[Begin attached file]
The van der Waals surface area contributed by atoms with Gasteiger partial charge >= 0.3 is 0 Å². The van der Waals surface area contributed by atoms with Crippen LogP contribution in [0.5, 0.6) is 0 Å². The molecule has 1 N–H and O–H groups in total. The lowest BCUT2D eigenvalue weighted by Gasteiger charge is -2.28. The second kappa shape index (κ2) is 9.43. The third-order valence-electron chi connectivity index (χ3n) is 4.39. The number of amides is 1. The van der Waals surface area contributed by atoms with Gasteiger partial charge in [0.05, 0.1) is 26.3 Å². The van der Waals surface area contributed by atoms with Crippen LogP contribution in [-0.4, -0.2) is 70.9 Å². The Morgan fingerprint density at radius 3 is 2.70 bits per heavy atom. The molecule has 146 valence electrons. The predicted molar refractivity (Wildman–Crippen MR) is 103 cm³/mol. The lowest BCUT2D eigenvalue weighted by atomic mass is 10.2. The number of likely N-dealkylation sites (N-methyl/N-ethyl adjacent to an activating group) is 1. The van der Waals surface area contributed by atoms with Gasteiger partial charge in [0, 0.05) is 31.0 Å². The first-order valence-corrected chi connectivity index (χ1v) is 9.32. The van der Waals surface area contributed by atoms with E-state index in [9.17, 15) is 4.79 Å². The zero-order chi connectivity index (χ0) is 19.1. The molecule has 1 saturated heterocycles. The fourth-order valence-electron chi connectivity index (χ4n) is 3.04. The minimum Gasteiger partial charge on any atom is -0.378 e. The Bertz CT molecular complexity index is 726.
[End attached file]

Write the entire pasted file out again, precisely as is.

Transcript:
The van der Waals surface area contributed by atoms with Gasteiger partial charge >= 0.3 is 0 Å². The van der Waals surface area contributed by atoms with Crippen LogP contribution in [0.5, 0.6) is 0 Å². The molecule has 1 N–H and O–H groups in total. The lowest BCUT2D eigenvalue weighted by Gasteiger charge is -2.28. The second kappa shape index (κ2) is 9.43. The third-order valence-electron chi connectivity index (χ3n) is 4.39. The number of amides is 1. The van der Waals surface area contributed by atoms with Gasteiger partial charge in [0.05, 0.1) is 26.3 Å². The van der Waals surface area contributed by atoms with Crippen LogP contribution in [-0.4, -0.2) is 70.9 Å². The Morgan fingerprint density at radius 3 is 2.70 bits per heavy atom. The molecule has 146 valence electrons. The predicted molar refractivity (Wildman–Crippen MR) is 103 cm³/mol. The lowest BCUT2D eigenvalue weighted by atomic mass is 10.2. The number of likely N-dealkylation sites (N-methyl/N-ethyl adjacent to an activating group) is 1. The van der Waals surface area contributed by atoms with Gasteiger partial charge in [0, 0.05) is 31.0 Å². The first-order valence-corrected chi connectivity index (χ1v) is 9.32. The van der Waals surface area contributed by atoms with E-state index in [9.17, 15) is 4.79 Å². The zero-order chi connectivity index (χ0) is 19.1. The molecule has 1 saturated heterocycles. The fourth-order valence-electron chi connectivity index (χ4n) is 3.04. The minimum Gasteiger partial charge on any atom is -0.378 e. The Bertz CT molecular complexity index is 726.